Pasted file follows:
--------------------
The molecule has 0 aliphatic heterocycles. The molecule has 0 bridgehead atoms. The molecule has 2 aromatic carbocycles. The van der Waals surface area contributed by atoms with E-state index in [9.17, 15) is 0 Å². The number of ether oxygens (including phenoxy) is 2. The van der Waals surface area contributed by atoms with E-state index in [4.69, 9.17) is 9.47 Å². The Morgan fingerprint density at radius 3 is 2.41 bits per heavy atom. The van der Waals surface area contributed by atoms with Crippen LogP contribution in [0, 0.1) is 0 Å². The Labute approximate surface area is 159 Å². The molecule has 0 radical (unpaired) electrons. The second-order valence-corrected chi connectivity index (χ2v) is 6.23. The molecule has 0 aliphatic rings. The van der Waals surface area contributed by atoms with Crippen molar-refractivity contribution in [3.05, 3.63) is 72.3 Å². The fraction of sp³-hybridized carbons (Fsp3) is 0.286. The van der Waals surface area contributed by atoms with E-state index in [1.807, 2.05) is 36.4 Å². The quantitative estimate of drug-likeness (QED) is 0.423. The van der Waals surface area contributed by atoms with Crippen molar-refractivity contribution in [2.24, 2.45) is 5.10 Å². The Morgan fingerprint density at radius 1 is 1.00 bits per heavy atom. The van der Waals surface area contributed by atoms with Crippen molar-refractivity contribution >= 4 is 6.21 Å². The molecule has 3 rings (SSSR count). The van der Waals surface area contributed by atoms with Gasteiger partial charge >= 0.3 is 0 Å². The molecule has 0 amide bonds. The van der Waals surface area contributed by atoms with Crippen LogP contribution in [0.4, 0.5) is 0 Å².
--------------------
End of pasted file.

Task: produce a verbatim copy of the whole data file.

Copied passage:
The molecule has 0 aliphatic heterocycles. The molecule has 0 bridgehead atoms. The molecule has 2 aromatic carbocycles. The van der Waals surface area contributed by atoms with E-state index in [9.17, 15) is 0 Å². The number of ether oxygens (including phenoxy) is 2. The van der Waals surface area contributed by atoms with E-state index in [4.69, 9.17) is 9.47 Å². The Morgan fingerprint density at radius 3 is 2.41 bits per heavy atom. The van der Waals surface area contributed by atoms with Crippen LogP contribution in [0, 0.1) is 0 Å². The Labute approximate surface area is 159 Å². The molecule has 0 radical (unpaired) electrons. The second-order valence-corrected chi connectivity index (χ2v) is 6.23. The molecule has 0 aliphatic rings. The van der Waals surface area contributed by atoms with Crippen molar-refractivity contribution in [3.05, 3.63) is 72.3 Å². The fraction of sp³-hybridized carbons (Fsp3) is 0.286. The van der Waals surface area contributed by atoms with E-state index in [1.807, 2.05) is 36.4 Å². The quantitative estimate of drug-likeness (QED) is 0.423. The van der Waals surface area contributed by atoms with Crippen molar-refractivity contribution in [2.24, 2.45) is 5.10 Å². The Morgan fingerprint density at radius 1 is 1.00 bits per heavy atom. The van der Waals surface area contributed by atoms with Crippen molar-refractivity contribution >= 4 is 6.21 Å². The molecule has 3 rings (SSSR count). The van der Waals surface area contributed by atoms with Gasteiger partial charge >= 0.3 is 0 Å². The molecule has 0 amide bonds. The van der Waals surface area contributed by atoms with Crippen LogP contribution in [0.4, 0.5) is 0 Å².